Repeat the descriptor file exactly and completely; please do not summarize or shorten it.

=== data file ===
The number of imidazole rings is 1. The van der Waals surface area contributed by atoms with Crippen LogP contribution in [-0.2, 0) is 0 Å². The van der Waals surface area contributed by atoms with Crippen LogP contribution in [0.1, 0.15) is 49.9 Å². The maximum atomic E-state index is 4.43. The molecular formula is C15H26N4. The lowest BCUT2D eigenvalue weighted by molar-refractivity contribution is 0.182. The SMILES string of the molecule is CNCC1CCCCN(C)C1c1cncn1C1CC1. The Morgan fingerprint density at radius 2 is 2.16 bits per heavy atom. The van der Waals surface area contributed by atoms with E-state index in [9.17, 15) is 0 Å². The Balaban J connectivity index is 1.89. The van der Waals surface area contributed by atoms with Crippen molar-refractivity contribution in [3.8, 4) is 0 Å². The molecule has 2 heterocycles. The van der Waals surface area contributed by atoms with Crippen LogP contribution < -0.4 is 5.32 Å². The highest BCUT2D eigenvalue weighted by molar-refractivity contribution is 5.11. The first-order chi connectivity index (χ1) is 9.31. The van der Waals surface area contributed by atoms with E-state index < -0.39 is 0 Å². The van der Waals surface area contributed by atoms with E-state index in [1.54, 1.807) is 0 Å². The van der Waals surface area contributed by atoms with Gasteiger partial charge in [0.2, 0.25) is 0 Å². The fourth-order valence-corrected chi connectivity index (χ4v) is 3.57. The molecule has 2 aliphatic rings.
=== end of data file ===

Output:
The number of imidazole rings is 1. The van der Waals surface area contributed by atoms with Crippen LogP contribution in [-0.2, 0) is 0 Å². The van der Waals surface area contributed by atoms with Crippen LogP contribution in [0.1, 0.15) is 49.9 Å². The maximum atomic E-state index is 4.43. The molecular formula is C15H26N4. The lowest BCUT2D eigenvalue weighted by molar-refractivity contribution is 0.182. The SMILES string of the molecule is CNCC1CCCCN(C)C1c1cncn1C1CC1. The Morgan fingerprint density at radius 2 is 2.16 bits per heavy atom. The van der Waals surface area contributed by atoms with E-state index in [9.17, 15) is 0 Å². The Balaban J connectivity index is 1.89. The van der Waals surface area contributed by atoms with Crippen molar-refractivity contribution in [3.8, 4) is 0 Å². The molecule has 2 heterocycles. The van der Waals surface area contributed by atoms with Crippen LogP contribution < -0.4 is 5.32 Å². The highest BCUT2D eigenvalue weighted by molar-refractivity contribution is 5.11. The first-order chi connectivity index (χ1) is 9.31. The van der Waals surface area contributed by atoms with E-state index < -0.39 is 0 Å². The van der Waals surface area contributed by atoms with E-state index in [1.54, 1.807) is 0 Å². The van der Waals surface area contributed by atoms with Gasteiger partial charge in [0.2, 0.25) is 0 Å². The fourth-order valence-corrected chi connectivity index (χ4v) is 3.57. The molecule has 2 aliphatic rings.